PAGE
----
Understanding kidney disease: Toward the integration of regulatory networks across species

Wenjun Ju, Frank C. Brosius

Research output: Contribution to journalArticlepeer-review

2 Scopus citations

Abstract

Animal models have long been useful in investigating both normal and abnormal human physiology. Systems biology provides a relatively new set of approaches to identify similarities and differences between animal models and human beings that may lead to a more comprehensive understanding of human kidney pathophysiology. In this review, we briefly describe how genome-wide analyses of mouse models have helped elucidate features of human kidney diseases, discuss strategies to achieve effective network integration, and summarize currently available web-based tools that may facilitate integration of data across species. The rapid progress in systems biology and orthology, as well as the advent of web-based tools to facilitate these processes, now make it possible to take advantage of knowledge from distant animal species in targeted identification of regulatory networks that may have clinical relevance for human kidney diseases.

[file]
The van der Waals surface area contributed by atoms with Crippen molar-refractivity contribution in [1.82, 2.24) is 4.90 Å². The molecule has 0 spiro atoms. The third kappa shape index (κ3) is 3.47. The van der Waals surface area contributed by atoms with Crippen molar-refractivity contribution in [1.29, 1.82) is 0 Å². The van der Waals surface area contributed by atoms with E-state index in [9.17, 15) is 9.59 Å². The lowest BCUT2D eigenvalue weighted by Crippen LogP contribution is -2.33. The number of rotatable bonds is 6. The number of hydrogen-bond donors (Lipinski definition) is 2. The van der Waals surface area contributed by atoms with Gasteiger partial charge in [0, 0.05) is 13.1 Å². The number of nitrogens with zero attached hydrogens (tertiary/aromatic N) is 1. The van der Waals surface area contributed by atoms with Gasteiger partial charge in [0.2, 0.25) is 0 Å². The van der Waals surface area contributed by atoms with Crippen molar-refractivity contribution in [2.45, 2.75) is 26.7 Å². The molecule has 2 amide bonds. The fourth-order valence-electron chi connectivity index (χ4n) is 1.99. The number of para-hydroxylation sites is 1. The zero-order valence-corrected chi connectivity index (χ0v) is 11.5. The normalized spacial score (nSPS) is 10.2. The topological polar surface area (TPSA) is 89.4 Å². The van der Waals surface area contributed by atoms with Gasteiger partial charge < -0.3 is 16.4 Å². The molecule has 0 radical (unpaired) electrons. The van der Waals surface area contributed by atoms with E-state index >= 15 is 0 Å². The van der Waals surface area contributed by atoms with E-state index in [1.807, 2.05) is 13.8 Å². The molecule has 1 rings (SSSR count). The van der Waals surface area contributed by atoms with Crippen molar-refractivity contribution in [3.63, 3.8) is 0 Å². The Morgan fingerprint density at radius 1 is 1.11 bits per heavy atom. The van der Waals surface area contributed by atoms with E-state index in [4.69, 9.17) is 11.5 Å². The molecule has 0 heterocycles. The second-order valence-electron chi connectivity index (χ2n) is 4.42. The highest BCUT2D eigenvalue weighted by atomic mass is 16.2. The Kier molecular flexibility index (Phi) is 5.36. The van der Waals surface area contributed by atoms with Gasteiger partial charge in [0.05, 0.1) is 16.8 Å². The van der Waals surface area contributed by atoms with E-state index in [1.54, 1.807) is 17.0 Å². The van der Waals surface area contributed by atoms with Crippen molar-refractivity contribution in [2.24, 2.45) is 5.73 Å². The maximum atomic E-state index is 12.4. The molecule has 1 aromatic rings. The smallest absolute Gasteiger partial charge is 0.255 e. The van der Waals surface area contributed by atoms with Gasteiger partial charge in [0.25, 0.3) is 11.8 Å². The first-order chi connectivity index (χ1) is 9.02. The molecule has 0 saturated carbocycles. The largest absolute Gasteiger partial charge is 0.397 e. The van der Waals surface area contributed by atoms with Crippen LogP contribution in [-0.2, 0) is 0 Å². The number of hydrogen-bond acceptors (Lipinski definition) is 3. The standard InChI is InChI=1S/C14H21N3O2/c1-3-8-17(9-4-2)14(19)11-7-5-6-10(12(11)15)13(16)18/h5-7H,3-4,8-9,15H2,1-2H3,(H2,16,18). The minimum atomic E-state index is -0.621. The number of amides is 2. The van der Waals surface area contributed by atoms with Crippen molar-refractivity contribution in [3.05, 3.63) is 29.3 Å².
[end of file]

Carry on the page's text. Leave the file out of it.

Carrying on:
Original languageEnglish (US)
Pages (from-to)512-519
Number of pages8
JournalSeminars in Nephrology
Volume30
Issue number5
DOIs
StatePublished - Sep 2010
Externally publishedYes

Keywords

  • Chronic kidney disease
  • Metabolomics
  • Molecular marker
  • Network integration
  • Systems biology
  • Transcriptomics

ASJC Scopus subject areas

  • Nephrology

Fingerprint

Dive into the research topics of 'Understanding kidney disease: Toward the integration of regulatory networks across species'. Together they form a unique fingerprint.

Cite this